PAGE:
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Fishy stuff: Marine Science Day at VIMS

The Virginia Institute of Marine Science's annual Marine Science Day open house on May 22nd drew another record crowd to Gloucester Point.

Susan Maples, VIMS' Public Outreach Coordinator, estimates that more than 2,200 people enjoyed a behind-the-scenes look at how VIMS research in Chesapeake Bay and around the world helps protect and restore marine ecosystems. Attendees came from throughout tidewater Virginia and from as far away as Ohio and California.

Now in its eighth year, the event gave visitors a chance to learn how VIMS scientists help manage blue crabs, restore oysters, survey fish populations, unravel biodiversity, monitor water quality, find and remove "ghost" crab pots, and reduce the accidental capture of diamondback terrapins. Other activities introduced VIMS' international work in Antarctica and the deep sea.

This year's event, which was themed around sand, provided guests with special opportunities to learn about marine geology and how scientists use sonar and other high-tech tools to reveal the important role that sediments play in Bay and coastal ocean ecosystems.

A "Messages in the Sand" booth allowed visitors to record a sonar image of a hand-drawn secret message, while visitors to the "Scientist for a Second" photo booth were able to picture themselves aboard a storm-tossed research vessel. These images are now available on the VIMS website at www.vims.edu/virtual_scientist.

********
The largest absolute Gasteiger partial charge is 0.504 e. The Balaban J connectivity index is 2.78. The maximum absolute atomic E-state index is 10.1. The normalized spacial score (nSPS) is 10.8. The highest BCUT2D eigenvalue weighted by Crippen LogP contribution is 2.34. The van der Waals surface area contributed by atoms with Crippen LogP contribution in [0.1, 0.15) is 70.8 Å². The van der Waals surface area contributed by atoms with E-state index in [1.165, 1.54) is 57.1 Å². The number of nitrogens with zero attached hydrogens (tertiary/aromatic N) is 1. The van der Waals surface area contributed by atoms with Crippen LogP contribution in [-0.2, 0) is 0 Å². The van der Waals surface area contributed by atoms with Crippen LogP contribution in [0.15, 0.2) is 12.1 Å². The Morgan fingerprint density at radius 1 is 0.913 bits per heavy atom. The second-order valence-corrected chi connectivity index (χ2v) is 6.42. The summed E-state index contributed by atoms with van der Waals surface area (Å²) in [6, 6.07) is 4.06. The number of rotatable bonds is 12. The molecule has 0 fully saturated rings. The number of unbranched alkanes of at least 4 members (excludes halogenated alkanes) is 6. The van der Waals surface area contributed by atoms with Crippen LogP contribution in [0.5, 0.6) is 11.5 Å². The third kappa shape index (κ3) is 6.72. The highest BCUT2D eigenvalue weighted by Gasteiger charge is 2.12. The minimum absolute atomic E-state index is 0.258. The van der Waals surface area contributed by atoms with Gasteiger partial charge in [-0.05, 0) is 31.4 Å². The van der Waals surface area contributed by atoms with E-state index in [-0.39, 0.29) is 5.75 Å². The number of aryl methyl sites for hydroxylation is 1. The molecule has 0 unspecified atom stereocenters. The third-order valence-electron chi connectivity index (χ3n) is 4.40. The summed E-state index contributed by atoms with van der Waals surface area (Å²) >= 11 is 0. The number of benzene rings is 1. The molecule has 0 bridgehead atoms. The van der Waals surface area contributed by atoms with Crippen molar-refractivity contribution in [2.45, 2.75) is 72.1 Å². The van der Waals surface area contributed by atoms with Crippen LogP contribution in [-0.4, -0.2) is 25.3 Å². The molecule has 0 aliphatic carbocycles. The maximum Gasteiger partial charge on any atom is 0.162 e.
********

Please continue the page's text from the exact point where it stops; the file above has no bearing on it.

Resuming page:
The younger set had fun learning with sand-based crafts and other activities in the Children's Pavilion. Kids and parents also got a chance to collect and observe organisms from the York River, and tour the Institute's Teaching Marsh, Shellfish Hatchery, and Maritime Forest.

In an entry on the VIMS Facebook page, Fiona Bessey-Bushnell of Richmond noted that Marine Science Day "was very exciting, informative and well organized." She "particularly appreciated how there was ‘something for everybody' and that activities were interactive and tailored to a wide age group." She writes her two year old "is now a huge turtle fan!"

During the annual Parade of Marine Life, children and adults from around Tidewater walked through campus wearing handmade creature costumes including jellyfish, sharks, dolphins, and blue crabs. This year's parade featured papier-mâché masks made over spring break by students enrolled in VIMS' Create-a-Critter Camp.

Winners of this year's Parade costume awards will be announced next week.

VIMS, one of the largest marine centers in the U.S., provides research, education, and advisory service to help protect and restore Chesapeake Bay and coastal waters. The Institute offers Master's and Ph.D. degrees through its School of Marine Science, part of the College of William and Mary.